Synthesis and testing of novel polypeptides for biological applications
Author(s)Engler, Amanda Catherine
Massachusetts Institute of Technology. Dept. of Chemical Engineering.
Paula T. Hammond.
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Natural systems produce macromolecules that assemble into complex, highly ordered structures. In particular, proteins and peptides derived from the 20 naturally occurring amino acids are sequenced macromolecules that can fold into secondary and tertiary structures and can self assemble into quaternary structures. Through weak interactions, these ordered systems produce high-strength materials, provide physical cues to induce cell functions and morphologies, efficiently harvest energy, and transport materials. One of the key challenges in the field of polymer chemistry is the ability to generate synthetic systems that can demonstrate the highly ordered structure, self-assembly, and responsive behavior of these macromolecules. Synthetic polypeptides have received attention because of their unique structural properties and biocompatibility. Like their naturally occurring analogs, these molecules have a poly(amino acid) backbone and posses the ability to fold into secondary structures. Synthetic homo polypeptides are synthesized by the ring opening polymerization of N-carboxyanhydrides formed from naturally occurring amino acids. Although these macromolecules' secondary structure can be controlled to some extent, we are limited by the given side chain, which dictates polymer function, structure, and responsive behavior to temperature or pH among many other properties. We have developed a new approach to the manipulation of synthetic polypeptide composition and function through the introduction of a new NCA polymer, poly(Y-propargyl-L-glutamate) (PPLG) which contains a pendant alkyne group that can be reacted with an azide by the 1,3 cycloaddition "click" reaction. With this system, we can incorporate functional groups that are ordinarily difficult to introduce because of cross-reactions or exhaustive protection-deprotection steps. In addition, we can more directly mimic the adaptive function and responsive behavior of naturally occurring polypeptides. This thesis focuses on the development of the PPLG system and the use of the system for synthetic biomimics, drug delivery, and gene delivery. For synthetic biomimics, as an initial example, densely grafted polymers were synthesized to demonstrate the utility of this synthetic approach. In addition, synthetic antimicrobial polypeptides were synthesized to mimic naturally occurring antimicrobial peptides. For drug and gene delivery, a library of pH responsive peptides were synthesized and characterized.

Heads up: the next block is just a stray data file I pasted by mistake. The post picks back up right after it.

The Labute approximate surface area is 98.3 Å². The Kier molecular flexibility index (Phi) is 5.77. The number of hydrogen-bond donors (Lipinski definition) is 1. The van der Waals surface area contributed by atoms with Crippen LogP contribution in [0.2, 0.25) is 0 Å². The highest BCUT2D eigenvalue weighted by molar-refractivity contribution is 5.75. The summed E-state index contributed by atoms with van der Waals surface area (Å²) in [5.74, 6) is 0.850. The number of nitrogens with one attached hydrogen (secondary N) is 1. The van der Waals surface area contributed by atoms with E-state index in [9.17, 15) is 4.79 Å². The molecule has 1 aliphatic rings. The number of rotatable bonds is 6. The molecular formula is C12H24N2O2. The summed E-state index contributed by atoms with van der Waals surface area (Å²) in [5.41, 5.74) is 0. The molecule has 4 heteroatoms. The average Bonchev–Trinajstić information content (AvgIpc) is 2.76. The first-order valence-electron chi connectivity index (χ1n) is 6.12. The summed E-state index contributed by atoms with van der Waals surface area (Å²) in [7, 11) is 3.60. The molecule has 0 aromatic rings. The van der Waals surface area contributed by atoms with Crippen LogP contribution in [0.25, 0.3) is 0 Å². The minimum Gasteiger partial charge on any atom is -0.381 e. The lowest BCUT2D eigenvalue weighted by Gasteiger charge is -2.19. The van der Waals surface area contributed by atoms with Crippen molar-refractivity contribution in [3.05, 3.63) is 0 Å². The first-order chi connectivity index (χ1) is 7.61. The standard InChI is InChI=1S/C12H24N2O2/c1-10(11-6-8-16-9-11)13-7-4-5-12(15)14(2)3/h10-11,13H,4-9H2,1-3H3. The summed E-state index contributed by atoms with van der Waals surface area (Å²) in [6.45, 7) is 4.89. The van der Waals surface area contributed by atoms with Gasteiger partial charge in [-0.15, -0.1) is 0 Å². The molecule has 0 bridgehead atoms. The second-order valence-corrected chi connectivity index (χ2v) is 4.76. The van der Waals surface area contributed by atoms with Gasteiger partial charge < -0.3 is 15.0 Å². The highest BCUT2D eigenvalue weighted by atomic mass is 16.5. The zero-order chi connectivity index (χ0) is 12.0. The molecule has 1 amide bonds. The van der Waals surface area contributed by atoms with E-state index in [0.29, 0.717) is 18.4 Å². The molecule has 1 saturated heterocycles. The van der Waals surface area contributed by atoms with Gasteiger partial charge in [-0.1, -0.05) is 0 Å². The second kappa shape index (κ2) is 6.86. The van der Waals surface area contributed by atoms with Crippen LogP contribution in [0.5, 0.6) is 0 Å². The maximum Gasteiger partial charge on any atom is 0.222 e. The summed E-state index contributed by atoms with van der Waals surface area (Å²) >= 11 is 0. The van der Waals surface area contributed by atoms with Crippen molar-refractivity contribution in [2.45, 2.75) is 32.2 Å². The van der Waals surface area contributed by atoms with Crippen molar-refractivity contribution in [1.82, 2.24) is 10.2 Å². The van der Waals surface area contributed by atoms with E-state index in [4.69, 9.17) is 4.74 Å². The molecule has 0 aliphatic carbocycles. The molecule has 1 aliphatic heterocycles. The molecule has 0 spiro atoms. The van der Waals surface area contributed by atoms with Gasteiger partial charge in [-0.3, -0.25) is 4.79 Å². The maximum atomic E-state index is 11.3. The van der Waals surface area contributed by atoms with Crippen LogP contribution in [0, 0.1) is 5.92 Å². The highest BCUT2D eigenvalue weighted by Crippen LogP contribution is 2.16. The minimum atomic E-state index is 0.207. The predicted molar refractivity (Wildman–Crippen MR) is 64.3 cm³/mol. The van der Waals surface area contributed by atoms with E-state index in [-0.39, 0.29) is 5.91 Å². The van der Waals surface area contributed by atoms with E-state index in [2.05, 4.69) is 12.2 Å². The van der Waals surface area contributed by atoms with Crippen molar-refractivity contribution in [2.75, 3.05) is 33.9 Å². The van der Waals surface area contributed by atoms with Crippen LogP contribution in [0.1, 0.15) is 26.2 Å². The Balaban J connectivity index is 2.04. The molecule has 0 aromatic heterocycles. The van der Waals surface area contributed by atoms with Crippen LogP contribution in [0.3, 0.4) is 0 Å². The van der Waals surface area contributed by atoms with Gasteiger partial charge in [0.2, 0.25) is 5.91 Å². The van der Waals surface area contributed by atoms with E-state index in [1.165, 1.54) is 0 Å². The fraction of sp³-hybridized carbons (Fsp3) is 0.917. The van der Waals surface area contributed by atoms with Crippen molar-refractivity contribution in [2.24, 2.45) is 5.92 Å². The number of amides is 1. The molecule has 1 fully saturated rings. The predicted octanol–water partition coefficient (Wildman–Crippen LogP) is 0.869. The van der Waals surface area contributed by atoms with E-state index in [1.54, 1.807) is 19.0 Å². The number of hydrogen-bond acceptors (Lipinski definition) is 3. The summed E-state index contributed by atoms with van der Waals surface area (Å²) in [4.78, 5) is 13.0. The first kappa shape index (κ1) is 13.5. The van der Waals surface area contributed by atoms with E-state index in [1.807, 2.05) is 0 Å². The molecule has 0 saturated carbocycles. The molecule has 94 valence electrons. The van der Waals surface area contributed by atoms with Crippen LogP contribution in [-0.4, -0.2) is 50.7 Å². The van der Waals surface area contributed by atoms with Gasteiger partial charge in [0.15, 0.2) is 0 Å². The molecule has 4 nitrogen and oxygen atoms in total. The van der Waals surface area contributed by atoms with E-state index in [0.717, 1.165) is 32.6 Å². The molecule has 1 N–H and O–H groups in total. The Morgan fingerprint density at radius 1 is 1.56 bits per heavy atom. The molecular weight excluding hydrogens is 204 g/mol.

Thesis (Ph. D.)--Massachusetts Institute of Technology, Dept. of Chemical Engineering, 2011.Cataloged from PDF version of thesis.Includes bibliographical references.
DepartmentMassachusetts Institute of Technology. Dept. of Chemical Engineering.
Massachusetts Institute of Technology